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Supreme Court, Appellate Division, Third Department, New York.

The PEOPLE of the State of New York, Appellant, v. Joel ABELOVE, Respondent.


Decided: November 21, 2019

Before:  Garry, P.J., Lynch, Mulvey and Devine, JJ. Letitia James, Attorney General, New York City (Judith N. Vale of counsel), for appellant. Dreyer Boyajian LLP, Albany (Joshua R. Friedman of counsel), for respondent.


Appeal from an order of the Supreme Court (Nichols, J.), entered June 14, 2018 in Rensselaer County, which granted defendant's motion to dismiss the indictment.

In response to multiple incidents in which law enforcement officers caused the deaths of unarmed civilians and the public's concerns “that such incidents cannot be prosecuted at the local level without conflict or bias, or the public perception of conflict or bias,” in July 2015 Governor Andrew Cuomo issued Executive Order No. 147 (Executive Order [Cuomo] No. 147 [9 NYCRR 8.147] [hereinafter EO147] ).  EO147 appointed the Attorney General as special prosecutor in matters where the death of an unarmed civilian was caused by a law enforcement officer or in “instances where, in [the Attorney General's] opinion, there is a significant question as to whether the civilian was armed and dangerous at the time of his or her death” (Executive Order [Cuomo] No. 147 [9 NYCRR 8.147] ).

On April 17, 2016, Randall French, a sergeant with the City of Troy Police Department, shot civilian Edson Thevenin, causing his death.  Due to the circumstances surrounding Thevenin's death and the possible implications of EO147, defendant, who was then the Rensselaer County District Attorney, reported the incident to the Office of the Attorney General (hereinafter OAG).  Two days later, OAG delivered a letter to defendant requesting information to determine whether OAG had exclusive jurisdiction over the incident.  By letter dated April 21, 2016 – sent to OAG by regular mail – defendant responded that he had determined that EO147 did not apply because Thevenin's use of his vehicle rendered him an armed civilian and, thus, defendant would continue to exercise jurisdiction over the matter.  On April 22, 2016, five days after Thevenin's death, defendant commenced and completed a grand jury proceeding to investigate whether French's shooting of Thevenin was legally justified (hereinafter the Thevenin grand jury), which resulted in a “no true bill,” reflecting a finding that French's use of force was justified.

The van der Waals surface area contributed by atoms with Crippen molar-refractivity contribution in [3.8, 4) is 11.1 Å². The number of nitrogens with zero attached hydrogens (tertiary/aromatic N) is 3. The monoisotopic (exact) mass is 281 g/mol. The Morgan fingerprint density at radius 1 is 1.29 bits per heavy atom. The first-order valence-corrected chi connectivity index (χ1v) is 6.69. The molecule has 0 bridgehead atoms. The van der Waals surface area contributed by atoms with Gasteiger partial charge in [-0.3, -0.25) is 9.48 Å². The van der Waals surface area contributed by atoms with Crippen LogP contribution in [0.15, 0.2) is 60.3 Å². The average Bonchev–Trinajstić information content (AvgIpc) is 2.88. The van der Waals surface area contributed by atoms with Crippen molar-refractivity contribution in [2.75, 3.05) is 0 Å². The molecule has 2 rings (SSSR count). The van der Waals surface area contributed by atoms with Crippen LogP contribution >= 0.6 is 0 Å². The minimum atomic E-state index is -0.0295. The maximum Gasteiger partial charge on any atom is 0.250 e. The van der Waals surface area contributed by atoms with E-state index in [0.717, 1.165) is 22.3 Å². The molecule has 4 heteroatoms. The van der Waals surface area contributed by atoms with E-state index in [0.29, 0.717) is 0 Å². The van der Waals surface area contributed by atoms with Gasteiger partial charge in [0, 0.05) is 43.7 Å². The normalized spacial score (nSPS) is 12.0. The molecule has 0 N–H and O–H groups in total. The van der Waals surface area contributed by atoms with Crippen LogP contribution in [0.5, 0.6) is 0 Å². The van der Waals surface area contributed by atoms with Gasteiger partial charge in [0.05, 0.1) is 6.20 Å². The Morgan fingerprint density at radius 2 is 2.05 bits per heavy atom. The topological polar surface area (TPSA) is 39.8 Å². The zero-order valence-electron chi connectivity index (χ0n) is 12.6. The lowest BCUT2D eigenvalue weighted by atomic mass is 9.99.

In February 2017, due to concerns about the investigation into Thevenin's death, Governor Cuomo issued Executive Order No. 163 authorizing the Attorney General “to investigate, and if warranted, prosecute any and all unlawful acts or omissions or alleged unlawful acts or omissions by any person arising out of, relating to, or in any way connected with the [death of Thevenin] and [the] subsequent investigation, including [the] grand jury presentation” (Executive Order [Cuomo] No. 163 [9 NYCRR 8.163] [hereinafter EO163] ).  OAG empaneled a grand jury (hereinafter the 2017 grand jury) that was tasked with, among other things, investigating alleged misconduct surrounding the Thevenin grand jury presentation.